Stormwater July/August 2012 : Page 32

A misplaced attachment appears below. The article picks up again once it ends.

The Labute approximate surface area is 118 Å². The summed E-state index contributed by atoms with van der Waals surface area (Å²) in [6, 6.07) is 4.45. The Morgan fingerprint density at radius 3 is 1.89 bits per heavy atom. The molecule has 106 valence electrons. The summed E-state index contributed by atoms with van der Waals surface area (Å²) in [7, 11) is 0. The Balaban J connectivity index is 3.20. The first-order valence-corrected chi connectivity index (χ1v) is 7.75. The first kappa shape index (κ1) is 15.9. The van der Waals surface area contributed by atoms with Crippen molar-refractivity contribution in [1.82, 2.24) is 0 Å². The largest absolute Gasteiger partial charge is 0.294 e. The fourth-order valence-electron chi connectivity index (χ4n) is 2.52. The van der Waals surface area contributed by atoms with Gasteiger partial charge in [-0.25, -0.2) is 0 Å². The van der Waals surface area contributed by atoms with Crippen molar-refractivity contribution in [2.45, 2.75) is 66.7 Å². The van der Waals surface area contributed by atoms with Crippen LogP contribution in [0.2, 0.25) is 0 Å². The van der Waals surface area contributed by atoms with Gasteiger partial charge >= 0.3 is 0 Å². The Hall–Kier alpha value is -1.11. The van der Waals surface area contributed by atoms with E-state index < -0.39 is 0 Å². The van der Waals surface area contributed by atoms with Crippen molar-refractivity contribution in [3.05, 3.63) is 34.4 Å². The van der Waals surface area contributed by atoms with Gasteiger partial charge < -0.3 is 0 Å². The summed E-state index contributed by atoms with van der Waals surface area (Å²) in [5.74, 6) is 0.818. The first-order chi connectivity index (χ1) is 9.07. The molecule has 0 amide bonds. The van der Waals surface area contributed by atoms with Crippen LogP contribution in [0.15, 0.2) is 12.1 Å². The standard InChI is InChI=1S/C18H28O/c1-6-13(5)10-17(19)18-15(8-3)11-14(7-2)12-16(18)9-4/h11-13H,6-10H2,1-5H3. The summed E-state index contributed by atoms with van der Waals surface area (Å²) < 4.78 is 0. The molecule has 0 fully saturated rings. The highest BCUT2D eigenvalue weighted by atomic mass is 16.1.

Pollutant Removal Pathways HEY AND ASSOCIATES HAS PUT TOGETHER A LIST OF THE MOST COMMON NONPOINT SOURCE POLLUTION REMOVAL PATHWAYS USED TO TREAT URBAN STORMWATER RUNOFF AND PROTECT OR IMPROVE WATER QUALITY: S Sedimentation. Gravitational settling of suspended sediments, such as sand, o settling out in a catch basin or pond. This s process is considered very important as p many pollutants such as phosphorous are often carried by sediment. Filtration. The act of physically straining particulate matter such as sediment as it passes through a ﬁ lter media, such as silt fence at a construction site. Microbial action. Bacteria and other microorganisms break down pollutants into simpler or different compounds or elements that are less harmful to the environment. Examples: nitriﬁ cation and denitriﬁ cation. Volatilization. Allowing or providing opportunities for pollutants to evaporate from stormwater runoff; usually applies to hydrocarbons. Adsorption. Removal of pollutants, particularly dissolved pollutants, from stormwater runoff at the molecular level. Pollutants (reactants) from stormwater runoff adhere to the surfaces of solids (catalysts) via chemical interaction, resulting in a ﬁ lm on the surface of the catalyst. Example: sodium from road salt adhering to calcium in limestone. High cation exchange capacity and neutral to alkaline pH are typically necessary for adsorption to occur. Absorption. Stormwater runoff and associated pollutants soak into the soil. Example: inﬁ ltration. Pollutants may accumulate in the soil, be transported as water percolates through the soil, or dissipate via other processes such as microbial action, adsorption, and volatilization. Plant resistance and uptake. Vegetation slows runoff, creating opportunities for sedimentation and ﬁ ltration. Decaying plant material (detritus) increases adsorption and provides a suitable habitat for microbial action. Plants may also directly take up pollutants from the soil. If the plant material is harvested and removed, these pollutants are also removed (example: phytoremediation). However, direct uptake by plants is usually minimal and/or of secondary importance in treating nonpoint source pollution in urban runoff. of Well #1 in the west rain garden, water-level data were collected between November 29, 2007, and December 7, 2007, and between April 4, 2008, and October 23, 2008. Water-level data were collected from Well #1 in the west rain garden between November 29, 2007, and December 7, 2007, and between April 4, 2008, and September 18, 2008. Afterward, the meter was removed from the rain garden after it was hit by a vehicle. The water-level meters were conﬁ gured to record data on ﬁ ve-minute intervals, and the data were downloaded to Micro-soft Excel at least once every 30 days. The BMPs were surveyed to develop topographic contours over the surface of the bioswale and rain gardens and to ob-tain elevations of the monitoring wells. A Hobo Weather S-SMA Station Soil Moisture Smart Sensor was installed at a depth of approximately 4 inches in the engi-neered soil portion of each of the BMPs, conﬁ gured to record data on a ﬁ ve-minute interval. Soil moisture data were collected between November 29, 2007, and October 31, 2007. All soil moisture data were managed using Microsoft Excel. The data were used to determine the pre-rain soil satura-tion conditions of the BMPs and to evaluate the in situ po-rosity of the surface soils. The monitoring equipment was in-stalled in November 2007, but no storm events occurred after the date of installation. Following winter, monitoring resumed 32 July/August 2012 www.stormh2o.com on April 4, 2008, and concluded on October 23, 2008, for the bioswale and east rain garden. To determine the water-quantity performance of the rain gardens, the monitoring data were broken into discrete events. The initial screening of rainfall data looked at events that ex-ceeded 0.05 inch. Twenty-nine events were identiﬁ ed during the monitoring period for the bioswale and east rain garden, and 23 events were identiﬁ ed during the monitoring period for the west rain garden. For each of the BMPs, the volume of total runoff was computed by multiplying the rainfall by the tributary area to the BMP. The tributary area to the bioswale is the area of the ad-jacent parking lot that drains to the bioswale. The tributary area to each of the rain gardens is a portion of the rectory’s roof. The monitoring system was designed to account for the fate of the runoff through measurements made with the soil moisture meter and the two groundwater-monitoring wells. The soil moisture data were used to determine the porosity of the soil. The data acquired from the soil moisture meter indicate that the typical porosity of the soil in the bioswale and each of the rain gardens is 29%. A simple water budget was constructed for each mea-sured rain event. The cumulative results over many rain events allow each BMP’s performance to be characterized.
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